The type and severity of CF symptoms varies from person to person. In some people not identified with CF through newborn screening, there may be health problems that indicate the presence of CF, such as:
These symptoms are not unique to CF, but when many of these symptoms are present a doctor may want to do a sweat test for CF, to obtain a conclusive diagnosis.
Almost everyone with Cystic Fibrosis will sooner or later develop lung disease. However, when it occurs and how bad it is differs from person to person.
The thickened mucus builds up in the bronchioles and reduces airflow, making the patient short of breath and wheeze with exercise. This mucus can build up to such an extent that it plugs the smaller airways of the lungs and can then harbor bacteria which cause infection.
Effective Airway Clearance Techniques are required to help remove this mucus reducing the chances of infection. See Treatment-Physiotherapy for more information on airway clearance techniques.
Cystic Fibrosis mainly affects the digestive system by mucus blocking the pancreas, stopping the digestive enzymes produced from making their way to the gut to digest food.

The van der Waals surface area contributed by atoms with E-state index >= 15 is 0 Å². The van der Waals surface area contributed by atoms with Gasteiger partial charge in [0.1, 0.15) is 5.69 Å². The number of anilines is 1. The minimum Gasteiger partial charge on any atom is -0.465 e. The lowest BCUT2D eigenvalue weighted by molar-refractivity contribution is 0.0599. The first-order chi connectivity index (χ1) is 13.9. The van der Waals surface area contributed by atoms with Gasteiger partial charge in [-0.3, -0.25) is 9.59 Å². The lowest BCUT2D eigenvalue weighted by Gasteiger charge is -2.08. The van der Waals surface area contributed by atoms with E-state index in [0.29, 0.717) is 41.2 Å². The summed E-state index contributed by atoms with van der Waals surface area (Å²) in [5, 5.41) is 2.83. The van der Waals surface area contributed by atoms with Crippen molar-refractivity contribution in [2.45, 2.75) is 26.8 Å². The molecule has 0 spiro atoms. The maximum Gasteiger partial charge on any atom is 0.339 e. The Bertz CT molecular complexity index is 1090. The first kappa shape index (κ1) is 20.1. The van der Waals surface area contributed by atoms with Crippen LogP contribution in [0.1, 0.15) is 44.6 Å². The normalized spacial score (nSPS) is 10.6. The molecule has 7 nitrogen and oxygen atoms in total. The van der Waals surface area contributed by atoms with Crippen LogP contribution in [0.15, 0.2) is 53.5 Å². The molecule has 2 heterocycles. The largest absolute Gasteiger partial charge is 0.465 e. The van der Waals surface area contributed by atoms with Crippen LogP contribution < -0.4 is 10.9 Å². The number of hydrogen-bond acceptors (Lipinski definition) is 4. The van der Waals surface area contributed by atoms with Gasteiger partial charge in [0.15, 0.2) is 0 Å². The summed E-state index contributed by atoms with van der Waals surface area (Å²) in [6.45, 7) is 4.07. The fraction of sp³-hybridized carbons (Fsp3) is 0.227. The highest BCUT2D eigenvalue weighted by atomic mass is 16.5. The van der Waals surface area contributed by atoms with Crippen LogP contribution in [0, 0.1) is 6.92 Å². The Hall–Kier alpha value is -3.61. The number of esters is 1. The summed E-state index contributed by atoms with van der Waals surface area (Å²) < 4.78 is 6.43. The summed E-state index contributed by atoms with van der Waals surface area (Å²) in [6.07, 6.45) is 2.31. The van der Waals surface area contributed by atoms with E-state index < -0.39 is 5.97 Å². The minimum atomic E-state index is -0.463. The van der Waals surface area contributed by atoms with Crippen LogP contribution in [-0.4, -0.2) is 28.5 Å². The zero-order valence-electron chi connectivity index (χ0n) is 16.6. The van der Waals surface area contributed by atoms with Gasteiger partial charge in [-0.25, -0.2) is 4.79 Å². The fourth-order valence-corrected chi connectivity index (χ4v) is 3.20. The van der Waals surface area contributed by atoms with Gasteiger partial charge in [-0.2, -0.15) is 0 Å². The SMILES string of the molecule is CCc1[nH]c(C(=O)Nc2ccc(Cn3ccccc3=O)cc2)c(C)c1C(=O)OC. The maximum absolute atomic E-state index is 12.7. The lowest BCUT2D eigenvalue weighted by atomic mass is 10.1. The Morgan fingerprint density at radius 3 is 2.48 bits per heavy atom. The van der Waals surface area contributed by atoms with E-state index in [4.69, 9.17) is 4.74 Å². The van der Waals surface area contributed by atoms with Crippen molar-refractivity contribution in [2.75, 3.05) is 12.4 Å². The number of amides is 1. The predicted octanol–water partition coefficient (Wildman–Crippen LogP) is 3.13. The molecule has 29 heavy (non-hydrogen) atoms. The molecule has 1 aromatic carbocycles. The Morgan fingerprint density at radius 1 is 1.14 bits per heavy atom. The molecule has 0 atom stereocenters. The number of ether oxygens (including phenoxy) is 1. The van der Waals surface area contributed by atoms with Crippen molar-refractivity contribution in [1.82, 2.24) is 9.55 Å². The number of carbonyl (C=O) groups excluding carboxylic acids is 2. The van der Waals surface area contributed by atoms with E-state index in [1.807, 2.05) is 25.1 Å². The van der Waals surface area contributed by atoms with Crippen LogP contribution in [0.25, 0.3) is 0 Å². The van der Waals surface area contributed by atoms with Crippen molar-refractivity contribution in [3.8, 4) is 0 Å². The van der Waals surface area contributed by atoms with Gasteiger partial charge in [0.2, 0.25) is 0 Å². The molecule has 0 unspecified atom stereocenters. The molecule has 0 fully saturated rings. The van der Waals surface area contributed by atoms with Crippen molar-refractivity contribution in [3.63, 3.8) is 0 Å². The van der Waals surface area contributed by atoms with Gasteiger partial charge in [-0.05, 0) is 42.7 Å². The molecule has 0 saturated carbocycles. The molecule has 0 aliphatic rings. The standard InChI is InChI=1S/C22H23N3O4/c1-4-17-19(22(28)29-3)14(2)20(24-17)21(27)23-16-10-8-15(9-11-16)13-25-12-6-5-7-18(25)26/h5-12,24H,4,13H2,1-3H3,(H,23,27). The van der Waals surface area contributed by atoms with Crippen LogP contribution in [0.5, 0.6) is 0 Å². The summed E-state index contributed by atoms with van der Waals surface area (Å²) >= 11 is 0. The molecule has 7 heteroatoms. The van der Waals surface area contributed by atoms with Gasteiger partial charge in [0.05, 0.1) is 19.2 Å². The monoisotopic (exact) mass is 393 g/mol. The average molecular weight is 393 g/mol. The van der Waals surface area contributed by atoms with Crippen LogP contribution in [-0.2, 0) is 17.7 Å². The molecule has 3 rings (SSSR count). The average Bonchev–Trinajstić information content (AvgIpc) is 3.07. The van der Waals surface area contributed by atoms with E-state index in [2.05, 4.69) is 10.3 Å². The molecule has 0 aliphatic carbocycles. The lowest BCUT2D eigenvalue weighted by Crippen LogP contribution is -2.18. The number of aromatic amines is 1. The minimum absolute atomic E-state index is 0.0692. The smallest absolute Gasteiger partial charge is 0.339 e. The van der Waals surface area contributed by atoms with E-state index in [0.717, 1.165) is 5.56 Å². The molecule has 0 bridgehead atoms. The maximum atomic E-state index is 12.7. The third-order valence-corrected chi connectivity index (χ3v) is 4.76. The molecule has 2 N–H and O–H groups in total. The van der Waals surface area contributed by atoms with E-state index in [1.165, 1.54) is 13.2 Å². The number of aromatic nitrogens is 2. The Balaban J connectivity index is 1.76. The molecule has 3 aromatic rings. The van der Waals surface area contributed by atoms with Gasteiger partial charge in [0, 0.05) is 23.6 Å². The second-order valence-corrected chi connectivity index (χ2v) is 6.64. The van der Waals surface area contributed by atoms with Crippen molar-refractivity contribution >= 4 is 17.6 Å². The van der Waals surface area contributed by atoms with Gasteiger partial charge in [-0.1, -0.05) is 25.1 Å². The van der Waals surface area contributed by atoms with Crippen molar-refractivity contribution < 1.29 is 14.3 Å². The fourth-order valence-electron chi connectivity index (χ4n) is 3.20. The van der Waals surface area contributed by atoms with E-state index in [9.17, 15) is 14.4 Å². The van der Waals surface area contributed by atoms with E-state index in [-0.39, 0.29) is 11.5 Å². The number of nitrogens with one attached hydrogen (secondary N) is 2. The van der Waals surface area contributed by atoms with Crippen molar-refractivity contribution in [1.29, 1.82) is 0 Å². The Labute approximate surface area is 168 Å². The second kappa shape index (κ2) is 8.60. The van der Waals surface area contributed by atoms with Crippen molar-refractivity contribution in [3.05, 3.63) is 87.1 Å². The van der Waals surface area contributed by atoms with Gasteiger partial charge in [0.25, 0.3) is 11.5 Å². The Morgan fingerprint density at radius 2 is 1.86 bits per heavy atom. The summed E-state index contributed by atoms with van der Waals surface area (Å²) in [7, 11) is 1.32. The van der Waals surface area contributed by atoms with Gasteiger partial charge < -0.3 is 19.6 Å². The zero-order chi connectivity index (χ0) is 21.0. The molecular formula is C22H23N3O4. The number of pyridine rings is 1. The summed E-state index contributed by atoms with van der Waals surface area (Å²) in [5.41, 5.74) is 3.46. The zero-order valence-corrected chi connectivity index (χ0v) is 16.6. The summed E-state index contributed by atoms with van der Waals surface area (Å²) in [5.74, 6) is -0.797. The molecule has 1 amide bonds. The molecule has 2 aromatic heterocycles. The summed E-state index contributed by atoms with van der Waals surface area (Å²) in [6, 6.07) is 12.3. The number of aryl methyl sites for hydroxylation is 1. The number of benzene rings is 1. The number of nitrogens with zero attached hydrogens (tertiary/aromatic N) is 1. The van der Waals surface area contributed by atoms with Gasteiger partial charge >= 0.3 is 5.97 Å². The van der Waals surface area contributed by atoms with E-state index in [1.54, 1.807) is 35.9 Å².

This complication can cause malnutrition and malabsorption even though the patient has good appetite.
Symptoms of malabsorption include poor weight gain, frequent foul-smelling stools, stomach ache, and excessive gas.
Enzyme supplements, supplementary feeding, and vitamin replacement all assist with compensating for decreased activity of the pancreas.
In older CF patients, the pancreas may become less active and reduce or stop the production of insulin, resulting in the CF-related diabetes (CFRD). This rarely occurs in children. CFRD is treated in much the same way as Type 1 diabetes, but varies between individuals.
See Treatment-Nutrition for more information.
Cystic Fibrosis has no effect on brain or sensory function, or mental acuity.
A small percentage of the CF population may be affected by mucus blockage in the small ducts within the liver, reducing liver function.
Adults with CF are also prone to osteoporosis (thin, brittle bones) due to nutritional problems and the adverse effects of steroid medications.
In most men with CF, the tubes that carry the sperm are blocked or have never developed (Absence of the Vas Deferens), this can cause fertility problems, but does not cause sexual impotency.
Women with CF may have irregular menstrual cycles related to nutritional issues, but they do produce healthy fertile eggs, so effective contraception is necessary.